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How We Lost a Lot of Weight in Korea

August 29, 2012

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This week’s TL;DR is a question we have been getting a lot ever since we started to lose weight…you can guess where I’m going with this: how DID we lose the weight?

Basic rundown of what we went over in this video: we really don’t like calling this a diet, because it is more of a lifestyle change that we are sticking to, rather than just a quick fix diet to lose weight. The main step we took was cutting majority of carbs out of our diet including white rice, white noodles, and things made with white flour. Simple rule: don’t eat anything white, except for Cauliflower.

Note: we sure as hell picked the WRONG country to live in for this kind of a diet. HAHAHAHAHaaaaaaaa *sobs* Korean twisted donuts (꽈배기 gwabaegi) I MISS YOU EVERYDAY!!! *ahem* I mean, lifestyle change FIST PUMP TO THE SKY!

I’m sure there is some scientific study out there to back me up, but it seems that if you grow up eating white rice or pasta, your body digests it differently than someone who later on in life incorporates it into their diets. That is the only way I can account for the fact that my Korean friends can eat SO MANY THOUSANDS OF POUNDS OF WHITE RICE AND NOODLES and not gain weight! Seriously, yo: how…how are people here so skinny after eating all those carbs? As for us, white rice just stores fat on us like we are grizzly bears going into hibernation.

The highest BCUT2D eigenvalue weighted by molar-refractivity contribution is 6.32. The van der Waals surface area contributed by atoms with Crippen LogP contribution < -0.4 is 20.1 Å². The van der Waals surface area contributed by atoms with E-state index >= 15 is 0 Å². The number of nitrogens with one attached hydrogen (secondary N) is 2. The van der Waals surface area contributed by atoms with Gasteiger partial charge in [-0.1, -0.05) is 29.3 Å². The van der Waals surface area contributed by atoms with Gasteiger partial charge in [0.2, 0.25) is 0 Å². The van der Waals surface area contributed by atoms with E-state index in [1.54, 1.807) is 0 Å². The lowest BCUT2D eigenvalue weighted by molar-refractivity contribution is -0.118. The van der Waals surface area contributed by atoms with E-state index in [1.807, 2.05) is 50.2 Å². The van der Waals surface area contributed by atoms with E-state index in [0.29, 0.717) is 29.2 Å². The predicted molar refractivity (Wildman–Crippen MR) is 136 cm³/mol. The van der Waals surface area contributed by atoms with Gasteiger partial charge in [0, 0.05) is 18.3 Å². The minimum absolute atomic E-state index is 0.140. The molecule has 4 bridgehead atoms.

It doesn’t help that it is really, really hard to avoid rice in Korea, and no, asking for brown rice is not an option, either at restaurants or for us on this diet. Very few restaurants will have rice with beans in it or maybe a mixed rice with grains but it’s not a common thing. In fact, personalizing your meal is not very common in Korea; you just order what’s on the menu, which is why a lot of people with food allergies/vegetarians have a tough time getting the meal customized to what they want. Growing up in Canada, we really took for granted to be able to ask for no meat, extra cheese, over-easy eggs, whole wheat bread, or for something to be served on the side. In Korea, though, just us asking for rice to be left out, something which isn’t even cooked INTO the meal, is an event that results in us describing our whole diet in Korean to convince the waiter to not waste their rice on us!

The worst part about not eating rice (and I’m sure some of you living in Korea can attest to this) is that if you try to explain to your co-workers, friends, waiter that you don’t want rice, or you only want to eat a little, it’s very shocking. I’ve been told that white rice is very healthy for me, that I’m not eating a meal without the white rice, that if I want to lose weight I should just eat rice. But don’t be discouraged! It is possible to eat tons of Korean meals without rice! Besides giving up on all types of kimbap 김밥 (*sobs*) we stick to soups and stews that serve rice on the side, rather than in the soup, as well as ordering grilled meat in lettuce wraps, grilled fish, and noodles made with buckwheat rather than white flour (Buckwheat’s a good kind of carb). The local restaurants that we visit frequently now know that we don’t eat rice anymore, so we don’t deal with any difficulty there. Otherwise, we do a lot of home cooking and pack snacks to keep us from snapping in the middle of Seoul and eating everything at a ddeokbokki stand.

So what do we eat now? Here is a comparison.

Normal Korean Meal Day for us Before:

1. Breakfast on the run: Tuna salad stuffed rice ball 참치주먹밥 (chamchee jumokbap)

2. Lunch: a bowl of white rice + a soup/stew/fish + kimchi + Korean side dish (usually veggies/seaweed salad)